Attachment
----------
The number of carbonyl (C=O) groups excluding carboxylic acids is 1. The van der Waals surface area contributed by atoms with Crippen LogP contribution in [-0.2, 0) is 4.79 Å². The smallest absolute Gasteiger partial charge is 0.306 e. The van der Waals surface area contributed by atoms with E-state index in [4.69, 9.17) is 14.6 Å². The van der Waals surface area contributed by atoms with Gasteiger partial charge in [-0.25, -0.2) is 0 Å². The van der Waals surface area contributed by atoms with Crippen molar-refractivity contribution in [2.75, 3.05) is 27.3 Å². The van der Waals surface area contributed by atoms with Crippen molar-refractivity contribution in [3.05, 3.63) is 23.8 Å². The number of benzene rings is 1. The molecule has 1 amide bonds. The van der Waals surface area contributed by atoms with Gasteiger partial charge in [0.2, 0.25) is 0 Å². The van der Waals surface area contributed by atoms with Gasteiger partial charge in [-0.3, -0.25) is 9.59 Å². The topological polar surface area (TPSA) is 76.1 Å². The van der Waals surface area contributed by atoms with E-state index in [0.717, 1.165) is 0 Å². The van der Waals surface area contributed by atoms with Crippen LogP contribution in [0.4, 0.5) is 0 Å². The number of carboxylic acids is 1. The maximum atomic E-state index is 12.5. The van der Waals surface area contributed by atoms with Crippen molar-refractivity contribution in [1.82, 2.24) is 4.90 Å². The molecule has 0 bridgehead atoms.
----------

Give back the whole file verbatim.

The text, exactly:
The number of carbonyl (C=O) groups excluding carboxylic acids is 1. The van der Waals surface area contributed by atoms with Crippen LogP contribution in [-0.2, 0) is 4.79 Å². The smallest absolute Gasteiger partial charge is 0.306 e. The van der Waals surface area contributed by atoms with E-state index in [4.69, 9.17) is 14.6 Å². The van der Waals surface area contributed by atoms with Gasteiger partial charge in [-0.25, -0.2) is 0 Å². The van der Waals surface area contributed by atoms with Crippen molar-refractivity contribution in [2.75, 3.05) is 27.3 Å². The van der Waals surface area contributed by atoms with Crippen molar-refractivity contribution in [3.05, 3.63) is 23.8 Å². The number of benzene rings is 1. The molecule has 1 amide bonds. The van der Waals surface area contributed by atoms with Gasteiger partial charge in [0.2, 0.25) is 0 Å². The van der Waals surface area contributed by atoms with Gasteiger partial charge in [-0.3, -0.25) is 9.59 Å². The topological polar surface area (TPSA) is 76.1 Å². The van der Waals surface area contributed by atoms with E-state index in [0.717, 1.165) is 0 Å². The van der Waals surface area contributed by atoms with Crippen LogP contribution in [0.4, 0.5) is 0 Å². The number of carboxylic acids is 1. The maximum atomic E-state index is 12.5. The van der Waals surface area contributed by atoms with Crippen molar-refractivity contribution in [1.82, 2.24) is 4.90 Å². The molecule has 0 bridgehead atoms.